It has spent a lot of time and money revamping its store footprint by getting rid of larger stores and making its smaller stores more welcoming and easier for customers to get around. 142 of its stores are in a new format that has generated an uplift in sales per square foot from £170 in the old format to £227, which has been sustained.

Covid-19 has seen Wickes’ investment in in-store storage space pay off. Combined with handheld technology, the company’s ability to offer more click-and-collect slots has seen it win market share and improve the utilisation of its store assets.

Where Wickes can claim to offer something different is in its DIFM business. This is based in showrooms in its stores and is based on kitchen and bathroom projects. It employs more than 550 design consultants to help customers create what they want and has done this virtually over the internet in lockdowns. Customers are offered credit from a third-party provider to help finance the project. Wickes bears no credit risk if customers cannot repay their loans. It teams up with more than 2,300 external installers that work in customers' homes. 

Wickes is essentially offering a hand-holding service here that can take the stress out of big home improvements. This is potentially a key area of growth, but also one that comes with a number of reputational and financial risks as Wickes is ultimately responsible for putting things right if its contracted installers do a bad job. Wickes sold 14,200 DIFM projects in 2020.

This is a seasonal business with demand peaking in the spring and summer months, especially around Easter and the May and August bank holidays. Kitchen and bathrooms tend to have a peak winter sale in January and February.

Bad weather at peak selling periods can see the business facing the risk of holding too much stock and having to discount the price of it heavily to get rid of it, which can blow a hole in its profits.

 

A low-margin and low-ROCE business

Wickes is not particularly profitable as evidenced by its low operating margins. This is a telltale sign of the price competition that it faces in its markets.

 

Wickes: sales mix

£m

2018

2019

2020

Core

857.2

906.2

1072.4

DIFM

342.4

386.2

274.5

Total revenues

1,199.6

1292.4

1346.9

Mix:

   

Core

71%

70%

80%

DIFM

29%

30%

20%

Source: Prospectus

 

Its gross margins are just under 40 per cent and are determined by its sales mix. Its core product sales to its trade and DIY customers have higher gross margins than its DIFM sales, which employ larger numbers of staff for each sale made, according to the company.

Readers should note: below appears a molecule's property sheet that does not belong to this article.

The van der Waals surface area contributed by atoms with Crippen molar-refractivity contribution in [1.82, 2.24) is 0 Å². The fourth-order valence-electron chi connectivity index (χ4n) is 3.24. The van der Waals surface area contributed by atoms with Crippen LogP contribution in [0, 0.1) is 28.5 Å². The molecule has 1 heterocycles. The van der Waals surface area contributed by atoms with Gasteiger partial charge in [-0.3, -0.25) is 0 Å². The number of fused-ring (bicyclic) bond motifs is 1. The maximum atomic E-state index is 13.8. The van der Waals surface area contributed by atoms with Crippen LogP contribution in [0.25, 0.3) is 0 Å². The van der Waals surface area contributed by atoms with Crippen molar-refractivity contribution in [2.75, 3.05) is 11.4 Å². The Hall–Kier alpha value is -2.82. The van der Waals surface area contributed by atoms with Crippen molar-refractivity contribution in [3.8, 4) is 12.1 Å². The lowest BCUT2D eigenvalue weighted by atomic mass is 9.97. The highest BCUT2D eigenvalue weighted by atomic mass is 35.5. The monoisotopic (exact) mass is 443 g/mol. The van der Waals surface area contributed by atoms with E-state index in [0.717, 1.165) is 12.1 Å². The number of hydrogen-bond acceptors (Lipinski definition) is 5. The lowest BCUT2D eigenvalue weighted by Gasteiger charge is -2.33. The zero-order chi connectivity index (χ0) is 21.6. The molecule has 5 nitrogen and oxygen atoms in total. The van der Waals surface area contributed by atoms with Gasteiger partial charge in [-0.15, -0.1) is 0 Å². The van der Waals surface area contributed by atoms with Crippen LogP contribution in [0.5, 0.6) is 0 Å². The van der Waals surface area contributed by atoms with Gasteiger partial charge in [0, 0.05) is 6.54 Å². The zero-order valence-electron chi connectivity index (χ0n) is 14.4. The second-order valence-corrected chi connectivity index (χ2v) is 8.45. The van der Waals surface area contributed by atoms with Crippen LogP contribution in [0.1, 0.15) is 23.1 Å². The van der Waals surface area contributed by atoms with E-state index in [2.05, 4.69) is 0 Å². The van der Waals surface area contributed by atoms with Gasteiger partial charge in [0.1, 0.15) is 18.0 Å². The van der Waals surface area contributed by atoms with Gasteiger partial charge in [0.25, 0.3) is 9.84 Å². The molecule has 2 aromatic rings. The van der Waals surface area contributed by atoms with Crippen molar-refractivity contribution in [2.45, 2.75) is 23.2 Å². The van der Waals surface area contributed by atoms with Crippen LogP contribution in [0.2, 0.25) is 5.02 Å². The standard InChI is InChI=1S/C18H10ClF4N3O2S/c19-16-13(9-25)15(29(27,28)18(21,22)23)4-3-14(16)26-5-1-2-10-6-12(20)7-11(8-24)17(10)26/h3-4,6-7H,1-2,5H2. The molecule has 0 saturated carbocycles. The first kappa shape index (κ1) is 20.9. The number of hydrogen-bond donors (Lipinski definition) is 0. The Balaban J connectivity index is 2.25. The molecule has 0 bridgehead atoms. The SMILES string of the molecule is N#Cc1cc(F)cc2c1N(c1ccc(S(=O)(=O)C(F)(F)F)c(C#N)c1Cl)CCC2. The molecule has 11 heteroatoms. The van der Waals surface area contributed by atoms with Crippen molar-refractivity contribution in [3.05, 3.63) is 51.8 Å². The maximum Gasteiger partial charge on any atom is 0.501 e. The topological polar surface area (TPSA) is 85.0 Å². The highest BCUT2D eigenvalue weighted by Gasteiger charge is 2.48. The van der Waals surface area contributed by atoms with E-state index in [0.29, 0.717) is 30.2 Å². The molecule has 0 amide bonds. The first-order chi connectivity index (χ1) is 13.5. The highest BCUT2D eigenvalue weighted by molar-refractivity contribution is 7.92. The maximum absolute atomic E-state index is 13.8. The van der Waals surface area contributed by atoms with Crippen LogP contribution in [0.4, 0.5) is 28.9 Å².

Wickes: Key financials

£m

2018

2019

2020

Revenues

1199.6

1292.4

1346.9

Gross profit

469.7

501.3

509.1

Operating profit

75.9

95.8

81.6

Net profit

33.3

50.5

40.6

Free cash flow

57.8

9.2

-19.1

Invested Capital

1160.2

1135.8

920.1

LFL Sales %

-4.1

8.7

5

Adj EPS(p)

13.2

20

16.1

    

Gross margin

39.2%

38.8%

37.8%

Op margin

6.3%

7.4%

6.1%

FCF margin

4.8%

0.7%

-1.4%

FCF Conversion

173.6%

18.2%

-47.0%

ROCE

6.5%

8.4%

8.9%

Source: Prospectus/Investors' Chronicle

 

Only three years’ financial information is given in the prospectus, while Travis Perkins bundled Wickes’ results with Toolstation and Tile Giant before 2018. This makes it difficult to look in detail at how the company performs in different economic climates. However, its fortunes are essentially tied to the strength of the UK economy and the housing market in particular. Investors should expect it to suffer in a severe recession and weak housing market.

What we can see is that the company has been good at generating revenue growth in the past couple of years. However, it did take something of a battering in 2018 when the new owner of Homebase adopted a very aggressive pricing strategy in an attempt to win market share. Wickes has successfully seen this off and recovered from it.

The lockdown last spring saw a huge upturn in demand for DIY materials as previously time-constrained homeowners and the lack of professional help saw a sales boom that has continued into 2021.

Unfortunately, profits were held back by Covid-19 costs and unproductive labour which reduced them to the tune of £16m.

The real telltale number from Wickes’ financials is its very modest return on capital employed (ROCE), which reflects how difficult it is to make good returns from the markets it operates in.